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Palestinian prisoners enter 16th day without food in mass hunger strike

May 2, 2017 1:55 P.M. (Updated: May 6, 2017 10:39 P.M.)
Some of Palestine's most high profile prisoners. From right to left: Marwan Barghouthi, Ahmad Saadat, Karim Yunis, Nael Barghouthi, Fouad Shubaki
BETHLEHEM (Ma’an) -- Israeli authorities have continued to impose repressive measures on Palestinians prisoners involved in a mass hunger strike, who entered their 16th day without food on Tuesday, while an Israeli court rejected an appeal presented to allow lawyer visitations to hunger striker Karim Yunis.

Some 1,500 political prisoners launched the open-ended hunger strike on Palestinian Prisoners’ Day, April 17, under the aegis of imprisoned Fatah leader Marwan Barghouthi, demanding of basic rights, such as an end to the policies of administrative detention, solitary confinement, and deliberate medical negligence.

Since the strike began, Barghouthi and a number of other hunger strikers have landed in solitary confinement, while scores of others have been dispersed throughout Israel’s network of prisons.

Arbitrary prison transfers are a common Israel Prison Service tactic aiming to suppress resistance among Palestinian prisoners. An already exhausting process, the long journeys and inhumane transportation conditions can be unbearable given the hunger strikers’ weakened healths.

The Media Committee of the Freedom and Dignity Strike -- a joint committee formed by the Palestinian Prisoner’s Society (PPS) and Palestinian Committee for Prisoners’ Affairs -- reported that number of transfers took place on Monday.

Bilal Ajarmeh and Haitham Hamdan were transferred from Ashkelon prison to the solitary confinement cells in Eshel prison; Nasser Abu Hmeid, Anas Jaradat, and Muhammad Khaldi were transferred from solitary confinement in Ayalon prison to the solitary confinement in Nitzan; Muhammad Abbas was transferred from solitary confinement at Nitzan to Gilboa prison; and Maslama Thabet and Amad Wreidat were transferred from the solitary confinement in Nitzan to an unknown location.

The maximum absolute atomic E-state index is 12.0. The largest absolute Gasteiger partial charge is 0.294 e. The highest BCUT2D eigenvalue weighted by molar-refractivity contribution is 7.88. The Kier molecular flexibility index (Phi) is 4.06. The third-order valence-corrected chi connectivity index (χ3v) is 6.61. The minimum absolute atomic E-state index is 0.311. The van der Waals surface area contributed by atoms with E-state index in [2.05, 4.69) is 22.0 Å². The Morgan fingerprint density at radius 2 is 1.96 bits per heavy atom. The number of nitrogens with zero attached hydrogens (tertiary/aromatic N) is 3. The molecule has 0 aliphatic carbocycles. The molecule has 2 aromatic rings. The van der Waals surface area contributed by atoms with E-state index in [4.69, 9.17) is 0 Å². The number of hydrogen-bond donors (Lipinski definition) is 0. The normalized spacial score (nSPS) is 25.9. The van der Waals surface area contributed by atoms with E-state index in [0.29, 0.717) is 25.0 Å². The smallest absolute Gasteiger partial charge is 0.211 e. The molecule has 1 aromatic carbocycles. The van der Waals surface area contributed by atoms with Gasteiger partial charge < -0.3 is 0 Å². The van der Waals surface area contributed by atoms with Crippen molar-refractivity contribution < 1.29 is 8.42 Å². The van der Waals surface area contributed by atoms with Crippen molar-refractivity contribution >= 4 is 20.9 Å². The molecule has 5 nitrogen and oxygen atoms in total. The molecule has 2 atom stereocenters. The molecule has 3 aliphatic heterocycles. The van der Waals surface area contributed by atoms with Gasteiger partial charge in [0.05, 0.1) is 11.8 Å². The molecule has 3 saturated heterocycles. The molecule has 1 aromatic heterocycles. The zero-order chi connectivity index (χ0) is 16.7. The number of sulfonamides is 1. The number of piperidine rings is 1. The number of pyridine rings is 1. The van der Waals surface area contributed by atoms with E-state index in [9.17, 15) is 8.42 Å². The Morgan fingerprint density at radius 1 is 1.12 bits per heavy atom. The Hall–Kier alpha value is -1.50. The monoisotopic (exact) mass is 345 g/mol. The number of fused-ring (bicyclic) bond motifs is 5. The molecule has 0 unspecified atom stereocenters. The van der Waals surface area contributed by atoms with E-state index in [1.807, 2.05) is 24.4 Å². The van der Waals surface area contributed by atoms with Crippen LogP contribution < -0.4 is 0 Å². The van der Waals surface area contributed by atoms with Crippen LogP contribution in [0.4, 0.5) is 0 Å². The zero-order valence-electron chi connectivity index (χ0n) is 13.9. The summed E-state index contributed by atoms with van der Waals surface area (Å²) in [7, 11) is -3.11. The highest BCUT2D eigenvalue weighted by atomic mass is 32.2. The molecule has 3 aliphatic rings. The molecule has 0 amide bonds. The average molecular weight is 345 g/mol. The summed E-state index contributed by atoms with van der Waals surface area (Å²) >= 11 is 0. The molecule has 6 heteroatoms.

Map of Israeli prisons and detention centers (Source: Addameer)

Hunger strikers have also been subjected to humiliating raids, had their personal belongings and clothing confiscated, and been barred from receiving visits from their lawyers and loved ones, among other suppressive measures.

Meanwhile, after lawyers were banned from visiting hunger striking prisoners -- with the exception of Ofer prison and Askhelon prison -- Israel’s central court in Haifa rejected a petition filed by the Commission of Detainees and Ex-Detainees Affairs to allow Karim Yunis, the longest-serving Palestinian prisoner, to receive lawyer visits, according to the media committee.

The media committee’s statement also noted that the mother of hunger-striking detainee Muhammad Dalaysha died Tuesday morning.

Meanwhile, as Palestinians and international activists continued to organize solidarity demonstrations in the occupied Palestinian territory, Israel, and abroad, activists from the occupied West Bank city of Jenin, Shadi al-Darbi and Salah Abu al-Jahim, were hospitalized at Martyr Khalil Suliman Hospital in Jenin after they undertook hunger strikes in solidarity with the prisoners, the committee reported.
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